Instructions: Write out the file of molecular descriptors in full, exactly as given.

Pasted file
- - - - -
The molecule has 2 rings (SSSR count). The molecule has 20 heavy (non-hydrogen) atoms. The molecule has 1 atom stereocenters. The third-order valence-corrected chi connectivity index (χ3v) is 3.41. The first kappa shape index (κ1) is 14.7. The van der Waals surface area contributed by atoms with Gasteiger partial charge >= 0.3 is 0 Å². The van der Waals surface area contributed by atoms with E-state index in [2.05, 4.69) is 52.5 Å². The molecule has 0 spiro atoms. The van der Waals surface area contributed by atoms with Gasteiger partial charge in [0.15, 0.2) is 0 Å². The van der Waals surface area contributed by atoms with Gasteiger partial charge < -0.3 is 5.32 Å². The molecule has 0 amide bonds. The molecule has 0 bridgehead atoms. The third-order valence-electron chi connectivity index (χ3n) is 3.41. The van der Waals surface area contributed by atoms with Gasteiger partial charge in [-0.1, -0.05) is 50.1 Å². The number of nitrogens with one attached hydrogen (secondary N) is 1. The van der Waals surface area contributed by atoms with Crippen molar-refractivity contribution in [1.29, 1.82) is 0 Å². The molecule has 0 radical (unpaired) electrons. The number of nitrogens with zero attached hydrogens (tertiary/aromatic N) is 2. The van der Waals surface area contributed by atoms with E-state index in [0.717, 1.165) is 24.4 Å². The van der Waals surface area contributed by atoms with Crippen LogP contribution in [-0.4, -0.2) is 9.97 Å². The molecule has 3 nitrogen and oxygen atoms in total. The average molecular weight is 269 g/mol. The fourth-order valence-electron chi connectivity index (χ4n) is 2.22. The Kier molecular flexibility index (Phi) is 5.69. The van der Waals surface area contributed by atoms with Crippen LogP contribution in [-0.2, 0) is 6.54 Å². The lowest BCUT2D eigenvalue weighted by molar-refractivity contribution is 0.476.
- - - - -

The molecule has 2 rings (SSSR count). The molecule has 20 heavy (non-hydrogen) atoms. The molecule has 1 atom stereocenters. The third-order valence-corrected chi connectivity index (χ3v) is 3.41. The first kappa shape index (κ1) is 14.7. The van der Waals surface area contributed by atoms with Gasteiger partial charge >= 0.3 is 0 Å². The van der Waals surface area contributed by atoms with E-state index in [2.05, 4.69) is 52.5 Å². The molecule has 0 spiro atoms. The van der Waals surface area contributed by atoms with Gasteiger partial charge in [0.15, 0.2) is 0 Å². The van der Waals surface area contributed by atoms with Gasteiger partial charge < -0.3 is 5.32 Å². The molecule has 0 amide bonds. The molecule has 0 bridgehead atoms. The third-order valence-electron chi connectivity index (χ3n) is 3.41. The van der Waals surface area contributed by atoms with Gasteiger partial charge in [-0.1, -0.05) is 50.1 Å². The number of nitrogens with one attached hydrogen (secondary N) is 1. The van der Waals surface area contributed by atoms with Crippen molar-refractivity contribution in [1.29, 1.82) is 0 Å². The molecule has 0 radical (unpaired) electrons. The number of nitrogens with zero attached hydrogens (tertiary/aromatic N) is 2. The van der Waals surface area contributed by atoms with E-state index in [0.717, 1.165) is 24.4 Å². The van der Waals surface area contributed by atoms with Crippen LogP contribution in [-0.4, -0.2) is 9.97 Å². The molecule has 3 nitrogen and oxygen atoms in total. The average molecular weight is 269 g/mol. The fourth-order valence-electron chi connectivity index (χ4n) is 2.22. The Kier molecular flexibility index (Phi) is 5.69. The van der Waals surface area contributed by atoms with Crippen LogP contribution in [-0.2, 0) is 6.54 Å². The lowest BCUT2D eigenvalue weighted by molar-refractivity contribution is 0.476.